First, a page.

DLNR NEWS RELEASE: Second application of rodenticide on Lehua Island completePosted on Aug 30, 2017 in Latest Department News
Visual Observations Show No Impact to Marine Resources
(Lihu‘e, Kaua‘i) – The second scheduled aerial application of a rodenticide to eliminate invasive rats from the State Seabird Sanctuary on Lehua Island was successfully completed today. As with the first helicopter application on August 23rd, this second application began at first light and was complete in about three hours.
Over the past week, field teams based on Lehua Island have been closely monitoring near-shore waters, including tide pools, for evidence of the green-colored, pencil eraser-shaped rodenticide, which is largely inert plant and cereal based material, (99.995% of the bait is non-toxic and the remaining fraction is diphacinone, a first-generation anticoagulant rodenticide). After three applications, spread over 18 days, the rodenticide will be available to rats for at least 25 days and is intended to completely rid the island of rats, introduced to the island most likely unintentionally by people decades ago. The small rats eat seabirds, eggs and chicks, as well as native plants, making it impossible for the sanctuary and its wildlife and plants to thrive and grow.
Mele Khalsa, an island restoration specialist for Island Conservation, the State’s primary partner in the Lehua Island Restoration Project, leads the on-island team which is conducting daily and constant monitoring of any impacts of the bait to terrestrial and marine ecosystems. Khalsa said, “Near-shore marine and intertidal monitoring are a very important part of this project and it is an activity that the on-island crew takes very seriously. We regularly walk the shoreline and spend quite a bit of time under the waves making observations. So far all we have seen is healthy and vibrant sea life.”
On application days, independent inspectors from both the U.S. Dept. of Agriculture and the Hawai‘i Dept. of Agriculture have monitored the project to ensure compliance with all state and federal rules and regulations and to ensure there are no negative impacts to any animals other than the rats. The permits and regulations allow for a small amount of bait drift into nearshore marine waters. Studies have shown that fish in the local area will not consume the bait. Likewise, on hundreds of similar projects, there have been no incidences of impacts to corals or marine mammals.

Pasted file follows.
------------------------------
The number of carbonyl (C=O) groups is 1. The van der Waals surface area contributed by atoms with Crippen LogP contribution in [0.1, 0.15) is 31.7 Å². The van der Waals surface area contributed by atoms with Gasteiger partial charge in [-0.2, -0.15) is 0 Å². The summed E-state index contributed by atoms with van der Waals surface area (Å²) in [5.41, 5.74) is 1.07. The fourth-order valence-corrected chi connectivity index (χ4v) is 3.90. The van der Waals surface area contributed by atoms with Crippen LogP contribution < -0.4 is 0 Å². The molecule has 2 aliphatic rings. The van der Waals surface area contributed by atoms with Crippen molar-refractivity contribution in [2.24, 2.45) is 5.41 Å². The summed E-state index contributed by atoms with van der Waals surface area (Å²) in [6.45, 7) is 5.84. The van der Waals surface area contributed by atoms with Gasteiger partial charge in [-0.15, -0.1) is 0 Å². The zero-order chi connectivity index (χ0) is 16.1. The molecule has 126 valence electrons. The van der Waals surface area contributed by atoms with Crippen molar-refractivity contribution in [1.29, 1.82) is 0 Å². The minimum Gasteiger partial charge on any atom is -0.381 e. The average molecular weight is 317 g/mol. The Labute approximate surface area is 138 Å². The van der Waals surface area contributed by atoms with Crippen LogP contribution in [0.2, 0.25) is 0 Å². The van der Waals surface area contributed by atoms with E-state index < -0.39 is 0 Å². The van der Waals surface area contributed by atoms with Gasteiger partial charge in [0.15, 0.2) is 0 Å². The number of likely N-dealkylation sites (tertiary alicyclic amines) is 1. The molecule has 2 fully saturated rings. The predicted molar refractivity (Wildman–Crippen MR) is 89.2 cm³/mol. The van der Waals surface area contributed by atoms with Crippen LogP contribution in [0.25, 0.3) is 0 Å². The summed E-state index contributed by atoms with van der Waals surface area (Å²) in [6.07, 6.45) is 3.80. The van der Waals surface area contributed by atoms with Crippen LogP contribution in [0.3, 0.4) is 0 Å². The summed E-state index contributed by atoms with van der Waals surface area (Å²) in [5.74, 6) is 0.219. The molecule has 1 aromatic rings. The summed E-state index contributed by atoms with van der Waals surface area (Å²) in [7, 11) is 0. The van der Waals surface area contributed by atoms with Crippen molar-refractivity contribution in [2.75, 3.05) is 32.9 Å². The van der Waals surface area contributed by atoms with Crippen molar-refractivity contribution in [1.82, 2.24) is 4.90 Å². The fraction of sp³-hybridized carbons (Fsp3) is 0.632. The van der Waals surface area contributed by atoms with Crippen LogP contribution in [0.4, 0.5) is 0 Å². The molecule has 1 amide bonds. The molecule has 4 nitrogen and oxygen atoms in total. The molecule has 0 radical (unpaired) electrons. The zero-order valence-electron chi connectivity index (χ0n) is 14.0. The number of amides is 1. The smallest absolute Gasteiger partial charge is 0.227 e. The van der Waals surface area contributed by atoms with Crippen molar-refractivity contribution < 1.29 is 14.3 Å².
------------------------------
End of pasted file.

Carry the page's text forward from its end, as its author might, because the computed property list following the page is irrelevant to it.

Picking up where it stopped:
Prior to the first spread of bait on Lehua, the field teams trapped about two dozen rats, outfitted them with radio tracking collars, and then released them to their home ranges where they were trapped. So far one quarter of these rats have perished by consuming lethal amounts of bait. In addition, a significant number of un-collared rats have perished. The field team continues to trap rats and all of these rats are showing signs of bait consumption. Monitoring will continue for the next year to ensure the project’s success, at which time restoration plans will be developed to replant the island with native species of plants favored by the 17 seabird species currently on the island and to attract others that have been driven off the island by the invasive rats. The third and final rodenticide application is scheduled for 10 days from now, dependent on favorable weather conditions.
Khalsa reports Lehua’s birds are doing great. Prior to the first bait application last week, the field team was finding an average of one wedge-tailed shearwater chick carcass each day. There haven’t been any new chick predations documented since then.
DLNR, Island Conservation, and a broad cross-section of conservation, science, community, and Native Hawaiian partners indicate that for the project to be viewed as a success there needs to be 100% eradication of rats from Lehua.
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The Lehua Island Restoration Steering Committee includes representatives from the following native Hawaiian and other community groups, agencies, and not-for-profit organizations who have supported and advised the project management team on the restoration of Lehua Island:
Hawai‘i Dept. of Land and Natural Resources-Division of Forestry and Wildlife
National Tropical Botanical Gardens
The people of Ni’ihau
Owners of Ni‘ihau
US Coast Guard
US Dept. of Agriculture-Animal and Plant Health Inspection Service, Wildlife Services
US Fish and Wildlife Service
Other project supporters include the Ni‘ihau Ranch, the Robinson family, the native Hawaiian community, local residents, US Coast Guard, Kaua‘i Endangered Seabird Recovery Project, National Tropical Botanical Garden, Pacific Rim Conservation, National Fish and Wildlife Foundation, Bell Laboratories, The David and Lucile Packard Foundation, Atherton Family Foundation, and Moore Family Foundation. The partners and supporters especially acknowledge the contribution of the Robinson Family and the people of Ni‘ihau in helping to evaluate this restoration opportunity.
(All video and images courtesy: DLNR)
HD video of monitoring activities & rat radio collaring:
https://vimeo.com/231662036 (shot sheet attached)
Photographs of rat radio collaring:
Senior Communications Manager, DLNR
Director of Communications, Island Conservation